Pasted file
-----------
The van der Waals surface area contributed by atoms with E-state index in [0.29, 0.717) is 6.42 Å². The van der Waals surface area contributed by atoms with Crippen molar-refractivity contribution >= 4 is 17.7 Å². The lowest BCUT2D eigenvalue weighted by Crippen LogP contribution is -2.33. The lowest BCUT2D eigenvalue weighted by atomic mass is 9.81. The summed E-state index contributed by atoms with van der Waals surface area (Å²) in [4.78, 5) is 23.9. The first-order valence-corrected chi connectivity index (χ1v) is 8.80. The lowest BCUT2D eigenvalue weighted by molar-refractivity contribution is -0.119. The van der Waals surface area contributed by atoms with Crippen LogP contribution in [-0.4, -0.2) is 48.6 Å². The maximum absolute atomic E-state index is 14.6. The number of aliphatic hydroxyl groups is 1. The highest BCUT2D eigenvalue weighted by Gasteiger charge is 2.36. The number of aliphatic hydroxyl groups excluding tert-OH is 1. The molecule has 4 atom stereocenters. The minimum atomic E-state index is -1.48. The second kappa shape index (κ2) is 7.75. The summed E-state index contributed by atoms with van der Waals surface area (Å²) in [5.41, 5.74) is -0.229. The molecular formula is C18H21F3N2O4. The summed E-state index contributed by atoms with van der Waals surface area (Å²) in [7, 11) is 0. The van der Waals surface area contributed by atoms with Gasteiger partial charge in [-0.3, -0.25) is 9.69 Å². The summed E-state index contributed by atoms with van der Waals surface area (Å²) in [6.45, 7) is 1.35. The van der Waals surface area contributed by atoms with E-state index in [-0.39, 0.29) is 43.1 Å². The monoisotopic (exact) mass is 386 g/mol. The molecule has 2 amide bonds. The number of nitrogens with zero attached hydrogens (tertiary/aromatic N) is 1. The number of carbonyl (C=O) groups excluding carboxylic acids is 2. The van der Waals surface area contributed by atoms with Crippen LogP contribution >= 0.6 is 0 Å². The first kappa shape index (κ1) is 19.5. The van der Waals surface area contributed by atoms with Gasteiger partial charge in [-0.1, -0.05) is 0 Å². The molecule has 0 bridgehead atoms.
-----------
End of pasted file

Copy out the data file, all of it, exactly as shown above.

The van der Waals surface area contributed by atoms with E-state index in [0.29, 0.717) is 6.42 Å². The van der Waals surface area contributed by atoms with Crippen molar-refractivity contribution >= 4 is 17.7 Å². The lowest BCUT2D eigenvalue weighted by Crippen LogP contribution is -2.33. The lowest BCUT2D eigenvalue weighted by atomic mass is 9.81. The summed E-state index contributed by atoms with van der Waals surface area (Å²) in [4.78, 5) is 23.9. The first-order valence-corrected chi connectivity index (χ1v) is 8.80. The lowest BCUT2D eigenvalue weighted by molar-refractivity contribution is -0.119. The van der Waals surface area contributed by atoms with Crippen LogP contribution in [-0.4, -0.2) is 48.6 Å². The maximum absolute atomic E-state index is 14.6. The number of aliphatic hydroxyl groups is 1. The highest BCUT2D eigenvalue weighted by Gasteiger charge is 2.36. The number of aliphatic hydroxyl groups excluding tert-OH is 1. The molecule has 4 atom stereocenters. The minimum atomic E-state index is -1.48. The second kappa shape index (κ2) is 7.75. The summed E-state index contributed by atoms with van der Waals surface area (Å²) in [5.41, 5.74) is -0.229. The molecular formula is C18H21F3N2O4. The summed E-state index contributed by atoms with van der Waals surface area (Å²) in [7, 11) is 0. The van der Waals surface area contributed by atoms with Gasteiger partial charge in [-0.3, -0.25) is 9.69 Å². The summed E-state index contributed by atoms with van der Waals surface area (Å²) in [6.45, 7) is 1.35. The van der Waals surface area contributed by atoms with E-state index in [-0.39, 0.29) is 43.1 Å². The monoisotopic (exact) mass is 386 g/mol. The molecule has 2 amide bonds. The number of nitrogens with zero attached hydrogens (tertiary/aromatic N) is 1. The number of carbonyl (C=O) groups excluding carboxylic acids is 2. The van der Waals surface area contributed by atoms with Crippen LogP contribution >= 0.6 is 0 Å². The first kappa shape index (κ1) is 19.5. The van der Waals surface area contributed by atoms with Gasteiger partial charge in [-0.1, -0.05) is 0 Å². The molecule has 0 bridgehead atoms.